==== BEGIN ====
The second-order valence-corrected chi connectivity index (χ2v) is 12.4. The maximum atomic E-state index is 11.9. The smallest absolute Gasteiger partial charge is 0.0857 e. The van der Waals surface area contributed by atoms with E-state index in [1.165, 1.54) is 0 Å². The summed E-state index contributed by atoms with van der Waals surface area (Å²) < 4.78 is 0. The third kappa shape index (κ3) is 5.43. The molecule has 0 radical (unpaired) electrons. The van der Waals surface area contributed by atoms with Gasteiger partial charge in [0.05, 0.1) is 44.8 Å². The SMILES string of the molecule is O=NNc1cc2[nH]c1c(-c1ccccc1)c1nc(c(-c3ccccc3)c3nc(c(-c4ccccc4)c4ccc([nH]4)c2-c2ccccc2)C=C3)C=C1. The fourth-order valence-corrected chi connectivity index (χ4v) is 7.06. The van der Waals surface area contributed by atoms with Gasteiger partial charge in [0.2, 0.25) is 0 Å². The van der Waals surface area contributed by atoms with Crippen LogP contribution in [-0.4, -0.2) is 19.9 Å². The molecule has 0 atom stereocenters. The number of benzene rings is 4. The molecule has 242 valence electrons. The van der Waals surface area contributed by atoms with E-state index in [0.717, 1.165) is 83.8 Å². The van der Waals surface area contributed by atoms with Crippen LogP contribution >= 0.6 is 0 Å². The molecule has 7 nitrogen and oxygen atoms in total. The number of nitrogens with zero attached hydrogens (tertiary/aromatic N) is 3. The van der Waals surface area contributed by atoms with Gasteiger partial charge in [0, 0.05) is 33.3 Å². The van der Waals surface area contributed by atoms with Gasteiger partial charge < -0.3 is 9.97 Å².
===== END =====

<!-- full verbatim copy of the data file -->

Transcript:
The second-order valence-corrected chi connectivity index (χ2v) is 12.4. The maximum atomic E-state index is 11.9. The smallest absolute Gasteiger partial charge is 0.0857 e. The van der Waals surface area contributed by atoms with E-state index in [1.165, 1.54) is 0 Å². The summed E-state index contributed by atoms with van der Waals surface area (Å²) < 4.78 is 0. The third kappa shape index (κ3) is 5.43. The molecule has 0 radical (unpaired) electrons. The van der Waals surface area contributed by atoms with Gasteiger partial charge in [0.05, 0.1) is 44.8 Å². The SMILES string of the molecule is O=NNc1cc2[nH]c1c(-c1ccccc1)c1nc(c(-c3ccccc3)c3nc(c(-c4ccccc4)c4ccc([nH]4)c2-c2ccccc2)C=C3)C=C1. The fourth-order valence-corrected chi connectivity index (χ4v) is 7.06. The van der Waals surface area contributed by atoms with Gasteiger partial charge in [0.2, 0.25) is 0 Å². The van der Waals surface area contributed by atoms with Crippen LogP contribution in [-0.4, -0.2) is 19.9 Å². The molecule has 0 atom stereocenters. The number of benzene rings is 4. The molecule has 242 valence electrons. The van der Waals surface area contributed by atoms with E-state index in [0.717, 1.165) is 83.8 Å². The van der Waals surface area contributed by atoms with Crippen LogP contribution >= 0.6 is 0 Å². The molecule has 7 nitrogen and oxygen atoms in total. The number of nitrogens with zero attached hydrogens (tertiary/aromatic N) is 3. The van der Waals surface area contributed by atoms with Gasteiger partial charge in [0, 0.05) is 33.3 Å². The van der Waals surface area contributed by atoms with Gasteiger partial charge < -0.3 is 9.97 Å².